A deal to sell nearly two-acres along the Atlanta Beltline’s Eastside Trail has cleared the way for an $80 million project with apartments, street-level retail and chef-driven restaurants.
The sale involved one piece of a larger 4.5-acre site where two historic intown Atlanta neighborhoods, Inman Park and Old Fourth Ward, converge along the Eastside Trail, DeKalb and Edgewood avenues.
North American Properties and Vantage Realty Partners assembled the land and will develop the site. Brock Hudgins Architects is designing the project.
The agreement includes a requirement that North American will develop 36 affordable units on the nearly two-acre site the Beltline sold for the project. Those affordable units could start at around $1,000 for one-bedrooms to $1,400 for two-bedrooms, said Richard Munger, a partner with North American Properties.
Market rate units would range $1,300 to $2,500. The entire project will include 350 market-rate and affordable units.
Vantage Realty is also developing space for loft office, street-level retail and restaurants. Most of those amenities will front the Beltline, and the loft office will front Edgewood. Vantage Realty’s Chris Carter said the restaurants will reflect the unique character of the historic neighborhoods.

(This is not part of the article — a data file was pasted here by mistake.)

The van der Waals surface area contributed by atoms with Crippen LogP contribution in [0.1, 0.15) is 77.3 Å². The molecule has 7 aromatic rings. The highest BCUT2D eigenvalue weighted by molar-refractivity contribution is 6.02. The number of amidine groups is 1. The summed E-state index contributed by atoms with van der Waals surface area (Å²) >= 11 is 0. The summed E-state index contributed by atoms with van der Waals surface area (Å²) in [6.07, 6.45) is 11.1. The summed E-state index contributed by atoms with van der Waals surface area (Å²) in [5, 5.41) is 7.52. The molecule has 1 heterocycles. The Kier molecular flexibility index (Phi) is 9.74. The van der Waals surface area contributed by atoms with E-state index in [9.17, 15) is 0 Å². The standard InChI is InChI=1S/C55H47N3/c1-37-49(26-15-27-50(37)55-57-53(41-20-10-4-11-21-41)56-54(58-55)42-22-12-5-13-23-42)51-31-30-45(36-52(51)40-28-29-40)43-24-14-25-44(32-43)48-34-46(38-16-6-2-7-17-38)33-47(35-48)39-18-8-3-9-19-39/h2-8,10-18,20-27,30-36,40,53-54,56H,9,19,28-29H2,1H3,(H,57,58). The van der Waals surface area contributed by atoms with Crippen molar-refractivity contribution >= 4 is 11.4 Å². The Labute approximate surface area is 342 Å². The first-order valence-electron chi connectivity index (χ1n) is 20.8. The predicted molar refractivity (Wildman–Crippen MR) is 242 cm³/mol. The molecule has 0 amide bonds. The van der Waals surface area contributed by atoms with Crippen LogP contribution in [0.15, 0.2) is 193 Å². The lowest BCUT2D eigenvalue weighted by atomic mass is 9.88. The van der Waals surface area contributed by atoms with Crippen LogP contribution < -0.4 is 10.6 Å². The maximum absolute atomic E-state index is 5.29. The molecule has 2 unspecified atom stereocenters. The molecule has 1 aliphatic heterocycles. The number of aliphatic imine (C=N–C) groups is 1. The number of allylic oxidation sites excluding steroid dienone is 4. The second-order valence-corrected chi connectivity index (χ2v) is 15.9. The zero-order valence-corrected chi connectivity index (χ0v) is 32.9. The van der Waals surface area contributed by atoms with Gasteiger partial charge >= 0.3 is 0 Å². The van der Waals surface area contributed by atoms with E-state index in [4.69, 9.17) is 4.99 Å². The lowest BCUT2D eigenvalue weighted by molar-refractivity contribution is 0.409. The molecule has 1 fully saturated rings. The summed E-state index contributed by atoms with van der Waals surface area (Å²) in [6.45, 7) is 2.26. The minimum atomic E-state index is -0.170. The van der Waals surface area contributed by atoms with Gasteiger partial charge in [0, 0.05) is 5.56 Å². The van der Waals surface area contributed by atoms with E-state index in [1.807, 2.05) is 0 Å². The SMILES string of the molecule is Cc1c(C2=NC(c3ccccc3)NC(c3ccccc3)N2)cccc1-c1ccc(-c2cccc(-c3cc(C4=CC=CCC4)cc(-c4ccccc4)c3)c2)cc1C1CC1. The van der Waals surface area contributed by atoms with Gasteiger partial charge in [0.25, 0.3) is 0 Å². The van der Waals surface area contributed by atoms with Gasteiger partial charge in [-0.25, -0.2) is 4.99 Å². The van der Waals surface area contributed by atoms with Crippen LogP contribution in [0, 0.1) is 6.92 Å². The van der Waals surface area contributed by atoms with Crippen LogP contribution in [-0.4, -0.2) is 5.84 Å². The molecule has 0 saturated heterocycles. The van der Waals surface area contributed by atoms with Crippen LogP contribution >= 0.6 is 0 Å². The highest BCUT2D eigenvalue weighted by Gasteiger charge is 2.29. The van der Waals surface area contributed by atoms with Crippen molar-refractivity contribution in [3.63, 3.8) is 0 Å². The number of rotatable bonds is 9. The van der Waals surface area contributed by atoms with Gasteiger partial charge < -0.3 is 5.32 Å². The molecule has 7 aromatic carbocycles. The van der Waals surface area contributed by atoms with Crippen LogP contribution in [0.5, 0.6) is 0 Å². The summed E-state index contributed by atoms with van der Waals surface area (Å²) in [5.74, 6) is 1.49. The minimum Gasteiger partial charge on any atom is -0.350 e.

“You won’t see one national chain after another,” Carter said.
The project has been in the works since 2015.
Atlanta Beltline Inc., with assistance from The Conservation Fund and the Atlanta BeltLine Partnership, purchased the site two years ago. The goal was to protect the alignment of the Atlanta Beltline, remediate a brownfield site, and develop a mixed-use project with affordable workforce housing. Formerly owned by Aramark, the site was most recently used as an industrial laundry facility. It was one of the few remaining blighted brownfield properties on the historic Decatur Belt Railway.
The project hasn’t always gone over smoothly with the neighborhoods.
An extension of the Eastside Trail that’s now under construction runs through the site. Last year, community activists were up in arms because they believed the proposed alignment of the Eastside Trail would prohibit future transit under DeKalb Avenue and through nearby Hulsey Yard — an active CSX Corp. rail yard and one of the most complicated segments the Eastside Trail will need to navigate.
By: Douglas Sams